·         17 staging areas are in place to protect sensitive shorelines.

·         Approximately 665 miles of Gulf Coast shoreline is currently oiled—approximately 387 miles in Louisiana, 114 miles in Mississippi, 76 miles in Alabama, and 88 miles in Florida. These numbers reflect a daily snapshot of shoreline currently experiencing impacts from oil so that planning and field operations can more quickly respond to new impacts; they do not include cumulative impacts to date, or shoreline that has already been cleared.

·         Approximately 57,539 square miles of Gulf of Mexico federal waters remain closed to fishing in order to balance economic and public health concerns. Approximately 76 percent remains open. Details can be found at http://sero.nmfs.noaa.gov/.

·         To date, the administration has leveraged assets and skills from numerous foreign countries and international organizations as part of this historic, all-hands-on-deck response, including Argentina, Belgium, Canada, China, Estonia, France, Germany, Greece, Ireland, Japan, Kenya, Mexico, Netherlands, Norway, Qatar, Russia, Spain, Sweden, Taiwan, Tunisia, United Arab Emirates, United Kingdom, the United Nations’ International Maritime Organization, the European Union’s Monitoring and Information Centre, and the European Maritime Safety Agency.

*The decrease in boom numbers is due to the continued recovery of displaced boom. Once recovered, this boom must be decontaminated, repaired, inspected, and certified before being staged or redeployed. New boom is being deployed in some areas.   

 Resources:

·         For information about the response effort, visit www.RestoreTheGulf.gov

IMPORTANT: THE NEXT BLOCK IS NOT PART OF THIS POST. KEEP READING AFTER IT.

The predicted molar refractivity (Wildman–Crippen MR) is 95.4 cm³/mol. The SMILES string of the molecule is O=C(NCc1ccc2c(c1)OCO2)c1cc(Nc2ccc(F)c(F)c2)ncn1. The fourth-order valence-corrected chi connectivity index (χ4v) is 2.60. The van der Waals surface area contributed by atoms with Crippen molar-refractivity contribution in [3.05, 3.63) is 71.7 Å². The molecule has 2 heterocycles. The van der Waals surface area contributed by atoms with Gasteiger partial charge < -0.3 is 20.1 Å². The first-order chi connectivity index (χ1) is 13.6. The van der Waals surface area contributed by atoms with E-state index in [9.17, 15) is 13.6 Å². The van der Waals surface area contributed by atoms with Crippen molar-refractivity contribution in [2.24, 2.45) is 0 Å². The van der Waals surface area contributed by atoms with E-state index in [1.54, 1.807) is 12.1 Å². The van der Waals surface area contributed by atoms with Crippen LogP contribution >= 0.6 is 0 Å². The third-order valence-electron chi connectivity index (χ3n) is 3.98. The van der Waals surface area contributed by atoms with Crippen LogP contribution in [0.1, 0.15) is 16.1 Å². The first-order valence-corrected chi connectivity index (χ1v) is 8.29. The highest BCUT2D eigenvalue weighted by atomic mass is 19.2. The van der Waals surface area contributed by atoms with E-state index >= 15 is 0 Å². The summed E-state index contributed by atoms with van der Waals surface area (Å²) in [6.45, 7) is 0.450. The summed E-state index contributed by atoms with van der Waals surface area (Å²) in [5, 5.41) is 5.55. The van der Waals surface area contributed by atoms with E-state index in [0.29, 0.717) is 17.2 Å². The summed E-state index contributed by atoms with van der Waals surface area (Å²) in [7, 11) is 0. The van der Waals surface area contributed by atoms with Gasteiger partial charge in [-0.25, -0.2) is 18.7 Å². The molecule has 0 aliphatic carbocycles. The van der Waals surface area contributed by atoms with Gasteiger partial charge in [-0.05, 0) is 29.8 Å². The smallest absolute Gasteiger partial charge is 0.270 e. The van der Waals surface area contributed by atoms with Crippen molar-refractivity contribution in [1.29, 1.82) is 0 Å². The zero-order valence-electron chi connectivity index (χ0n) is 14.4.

·         For specific information about the federal-wide response, visit http://www.whitehouse.gov/deepwater-bp-oil-spill.

·         To contact the Deepwater Horizon Joint Information Center, call (713) 323-1670.

·         To volunteer, or to report oiled shoreline, call (866) 448-5816. Volunteer opportunities can also be found here.

·         To submit your vessel as a vessel of opportunity skimming system, or to submit alternative response technology, services, or products, call 281-366-5511.

·         To report oiled wildlife, call (866) 557-1401.

·         For information about validated environmental air and water sampling results, visit www.epa.gov/bpspill.

·         For National Park Service updates about potential park closures, resources at risk, and NPS actions to protect vital park space and wildlife, visit http://www.nps.gov/aboutus/oil-spill-response.htm.

·         For Fish and Wildlife Service updates about response along the Gulf Coast and the status of national wildlife refuges, visit http://www.fws.gov/home/dhoilspill/.

·         For daily updates on fishing closures, visit http://sero.nmfs.noaa.gov

·         For information on assistance loans for affected businesses, visit the SBA’s Web site at www.sba.gov/services/disasterassistance, call (800) 659-2955 (800-877-8339 for the hearing impaired), or email disastercustomerservice@sba.gov.

·         To file a claim with BP, visit www.bp.com/claims or call BP’s helpline at (800) 440-0858. A BP fact sheet with additional information is available here. Those who have already pursued the BP claims process and are not satisfied with BP’s resolution, can call the Coast Guard at (800) 280-7118. More information about what types of damages are eligible for compensation under the Oil Pollution Act as well as guidance on procedures to seek that compensation can be found here.

·         In addition, www.disasterassistance.gov has been enhanced to provide a one-stop shop for information on how to file a claim with BP and access additional assistance—available in English and Spanish.  

·         Any members of the press who encounter response personnel restricting their access or violating the media access policy set forth by Admiral Allen should contact the Joint Information Center. Click here for more information, including a list of regular embed opportunities.